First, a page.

The Benefits of Yoga
The virtues of yoga have long been acknowledged and spoken about. The benefits of yoga for overall health and wellbeing, weight loss, fitness, stress relief and more recently, as a way to counteract the effects of several so-called ‘lifestyle diseases’ such as high blood-pressure and diabetes, have formed the basis of endless studies, and have also been translated into practice with high levels of success.
In Pursuit of Sleep
Insomnia, difficulty sleeping, restlessness and not getting enough sleep are common complaints in today’s fast-paced world. Increasingly, people have been turning to yoga in order resolve sleep issues and improve the quality of sleep. There are many studies, including one that demonstrates the effect of yoga to improve the sleep of cancer survivors. The participants in the study practiced a specifically designed programme of breathing exercises, certain postures, restorative yoga and mindfulness or meditation.
Despite the endless caffeine-free herbal teas and ayurvedic concoctions, a plethora of “relaxing” foods and even medication available and widely touted in the market, sleep remains an elusive target. The lifestyle of most millennials, and even those who are fast approaching middle and older age leads to a never ending game of catch up with sleep
Studies and Research
While the actual mechanism of yoga’s effect on sleep is still being researched, one researcher at the University of Rochester School of Medicine in the United States suggests that the practice of yoga leads to enhanced relaxation and eventually induces sleep. (http://jco.ascopubs.org/content/early/2013/08/12/JCO.2012.43.7707.abstract)
Another study, published in the Journal of Ayurveda and Integrative Medicine (http://www.ncbi.nlm.nih.gov/pmc/articles/PMC3667430/), focused on the quality of sleep as well as the quality of life among practitioners of yoga who are aged over 60. The participants in the study, themselves reported improvements in both areas, as a result of their long term practice of yoga. In an experiment conducted on a test group of 120 residents living in a home for the aged, the participants were divided into three groups on an arbitrary basis: a yoga group that practiced postures, relaxation techniques, and pranayama or breathing techniques, and were given lectures on yoga philosophy; an Ayurveda group that was given a herbal preparation; and a control group. The groups were evaluated over a one-week period and again after three and six months respectively, based on their own observations of their sleep patterns. The yoga group showed an average decrease of 10 minutes, in the time taken to fall asleep as well as an average increase of one hour in the total time spent asleep. Members of the yoga group also reported feeling more rested in the morning. The Ayurveda and control groups reported no significant changes.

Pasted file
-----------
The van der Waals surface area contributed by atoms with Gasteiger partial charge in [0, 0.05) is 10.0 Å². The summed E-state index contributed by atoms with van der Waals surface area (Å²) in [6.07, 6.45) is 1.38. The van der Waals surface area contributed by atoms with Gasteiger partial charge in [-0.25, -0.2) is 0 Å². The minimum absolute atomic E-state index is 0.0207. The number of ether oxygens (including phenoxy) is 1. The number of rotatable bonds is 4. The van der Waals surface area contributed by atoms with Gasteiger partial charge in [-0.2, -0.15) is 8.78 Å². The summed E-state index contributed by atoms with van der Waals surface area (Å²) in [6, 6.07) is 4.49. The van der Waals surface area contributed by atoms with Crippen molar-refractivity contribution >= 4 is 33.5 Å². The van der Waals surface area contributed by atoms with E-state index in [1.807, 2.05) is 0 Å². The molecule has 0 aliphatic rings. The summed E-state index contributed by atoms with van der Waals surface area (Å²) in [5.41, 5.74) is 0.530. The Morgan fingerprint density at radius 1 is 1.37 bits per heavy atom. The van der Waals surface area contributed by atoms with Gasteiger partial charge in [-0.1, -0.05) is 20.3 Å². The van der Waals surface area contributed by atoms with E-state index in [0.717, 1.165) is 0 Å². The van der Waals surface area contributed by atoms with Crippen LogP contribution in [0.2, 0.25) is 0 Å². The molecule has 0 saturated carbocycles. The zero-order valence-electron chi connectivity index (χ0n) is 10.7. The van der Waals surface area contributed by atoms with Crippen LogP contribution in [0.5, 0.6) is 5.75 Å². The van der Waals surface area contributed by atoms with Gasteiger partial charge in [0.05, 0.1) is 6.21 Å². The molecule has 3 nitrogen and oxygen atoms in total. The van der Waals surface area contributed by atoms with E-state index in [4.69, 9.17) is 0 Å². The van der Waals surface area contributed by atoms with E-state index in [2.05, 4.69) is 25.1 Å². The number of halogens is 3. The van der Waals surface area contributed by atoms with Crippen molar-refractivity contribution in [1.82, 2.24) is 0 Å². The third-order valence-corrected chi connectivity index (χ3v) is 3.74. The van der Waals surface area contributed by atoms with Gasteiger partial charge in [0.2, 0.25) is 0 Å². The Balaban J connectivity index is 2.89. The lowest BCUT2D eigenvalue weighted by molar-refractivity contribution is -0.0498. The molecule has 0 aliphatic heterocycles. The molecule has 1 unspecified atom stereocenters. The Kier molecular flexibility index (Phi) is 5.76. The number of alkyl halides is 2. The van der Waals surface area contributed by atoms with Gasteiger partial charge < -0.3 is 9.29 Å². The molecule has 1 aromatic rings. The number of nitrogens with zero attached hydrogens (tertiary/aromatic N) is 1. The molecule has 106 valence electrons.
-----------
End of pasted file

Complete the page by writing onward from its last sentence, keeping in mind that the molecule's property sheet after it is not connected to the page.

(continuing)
Yoga is also widely known to reduce stress, a common cause of sleepless nights and restlessness, and this also helps to induce restful sleep.
Yoga for Better Sleep
Several yoga postures or asanas can be practiced before bedtime in order to calm the mind and the body and assist in inducing more restful and satisfying sleep. The more common asanas for sleep include:
i. Viparitkarani – Legs up the wall pose
ii. Supta Baddha-Konasana – Reclining bound angle pose
iii. Balasana – Childs Pose
iv. Uttanasana – Forward bend
Additionally, breathing techniques or pranayama have been shown to improve the quality of sleep. A simple exercise of pranayama involves slowing down the breath and consequently the heart rate in order to take the body into a restful state. The exercise involves inhaling for four counts, holding the breath in for seven counts and exhaling for eight counts. This can be done for a few minutes, with normal breaths taken in between as necessary.
P. Murali Doriaswamy, a professor at Duke University suggests a gentle yoga practice in the early morning, in order to experience its benefits on sleep an overall health. A 20 minute practice in the evening, focused on the asanas which specifically target improved sleep will also show great results. (http://www.sonima.com/meditation/sleep-science/)
As with everything, the proof of the pudding is in the eating, but as a practitioner of yoga myself, and someone who also had great difficulty in having a restful night’s sleep, I can honestly say, that the benefits of a gentle yoga practice, whether early in the day or just before bedtime far outweigh the time and effort taken to achieve it.
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